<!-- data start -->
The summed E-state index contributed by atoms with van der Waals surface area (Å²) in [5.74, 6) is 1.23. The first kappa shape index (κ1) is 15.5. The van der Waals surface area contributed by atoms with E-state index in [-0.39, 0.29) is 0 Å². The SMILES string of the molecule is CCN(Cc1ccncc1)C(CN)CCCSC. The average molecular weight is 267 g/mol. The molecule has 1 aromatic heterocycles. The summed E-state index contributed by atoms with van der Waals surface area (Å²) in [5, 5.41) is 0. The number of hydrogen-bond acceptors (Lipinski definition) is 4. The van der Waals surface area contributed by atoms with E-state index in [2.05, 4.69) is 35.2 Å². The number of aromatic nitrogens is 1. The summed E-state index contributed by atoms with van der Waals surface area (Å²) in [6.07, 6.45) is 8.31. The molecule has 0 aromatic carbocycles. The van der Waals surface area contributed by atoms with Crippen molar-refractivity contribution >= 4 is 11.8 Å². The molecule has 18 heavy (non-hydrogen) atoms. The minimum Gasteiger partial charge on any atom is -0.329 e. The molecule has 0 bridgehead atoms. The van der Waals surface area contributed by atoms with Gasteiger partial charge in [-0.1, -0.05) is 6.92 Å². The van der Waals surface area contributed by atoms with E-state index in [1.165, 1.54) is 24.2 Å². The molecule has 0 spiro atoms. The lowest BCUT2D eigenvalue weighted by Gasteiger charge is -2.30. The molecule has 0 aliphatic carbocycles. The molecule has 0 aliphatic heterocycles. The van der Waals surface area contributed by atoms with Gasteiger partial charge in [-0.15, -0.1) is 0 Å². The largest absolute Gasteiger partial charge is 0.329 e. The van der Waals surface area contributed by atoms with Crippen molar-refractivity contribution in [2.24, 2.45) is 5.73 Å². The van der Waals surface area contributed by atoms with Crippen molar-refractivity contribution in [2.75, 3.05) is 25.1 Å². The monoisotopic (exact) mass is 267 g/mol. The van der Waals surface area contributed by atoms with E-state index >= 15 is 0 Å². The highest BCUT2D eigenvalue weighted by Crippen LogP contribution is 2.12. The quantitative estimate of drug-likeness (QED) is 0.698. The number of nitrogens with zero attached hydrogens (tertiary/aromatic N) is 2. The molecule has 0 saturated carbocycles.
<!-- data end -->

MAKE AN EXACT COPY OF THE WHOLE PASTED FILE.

The summed E-state index contributed by atoms with van der Waals surface area (Å²) in [5.74, 6) is 1.23. The first kappa shape index (κ1) is 15.5. The van der Waals surface area contributed by atoms with E-state index in [-0.39, 0.29) is 0 Å². The SMILES string of the molecule is CCN(Cc1ccncc1)C(CN)CCCSC. The average molecular weight is 267 g/mol. The molecule has 1 aromatic heterocycles. The summed E-state index contributed by atoms with van der Waals surface area (Å²) in [5, 5.41) is 0. The number of hydrogen-bond acceptors (Lipinski definition) is 4. The van der Waals surface area contributed by atoms with E-state index in [2.05, 4.69) is 35.2 Å². The number of aromatic nitrogens is 1. The summed E-state index contributed by atoms with van der Waals surface area (Å²) in [6.07, 6.45) is 8.31. The molecule has 0 aromatic carbocycles. The van der Waals surface area contributed by atoms with Crippen molar-refractivity contribution >= 4 is 11.8 Å². The molecule has 18 heavy (non-hydrogen) atoms. The minimum Gasteiger partial charge on any atom is -0.329 e. The molecule has 0 bridgehead atoms. The van der Waals surface area contributed by atoms with Gasteiger partial charge in [-0.1, -0.05) is 6.92 Å². The van der Waals surface area contributed by atoms with E-state index in [1.165, 1.54) is 24.2 Å². The molecule has 0 spiro atoms. The lowest BCUT2D eigenvalue weighted by Gasteiger charge is -2.30. The molecule has 0 aliphatic carbocycles. The molecule has 0 aliphatic heterocycles. The van der Waals surface area contributed by atoms with Gasteiger partial charge in [-0.15, -0.1) is 0 Å². The largest absolute Gasteiger partial charge is 0.329 e. The van der Waals surface area contributed by atoms with Crippen molar-refractivity contribution in [2.24, 2.45) is 5.73 Å². The van der Waals surface area contributed by atoms with Crippen molar-refractivity contribution in [2.75, 3.05) is 25.1 Å². The monoisotopic (exact) mass is 267 g/mol. The van der Waals surface area contributed by atoms with E-state index >= 15 is 0 Å². The highest BCUT2D eigenvalue weighted by Crippen LogP contribution is 2.12. The quantitative estimate of drug-likeness (QED) is 0.698. The number of nitrogens with zero attached hydrogens (tertiary/aromatic N) is 2. The molecule has 0 saturated carbocycles.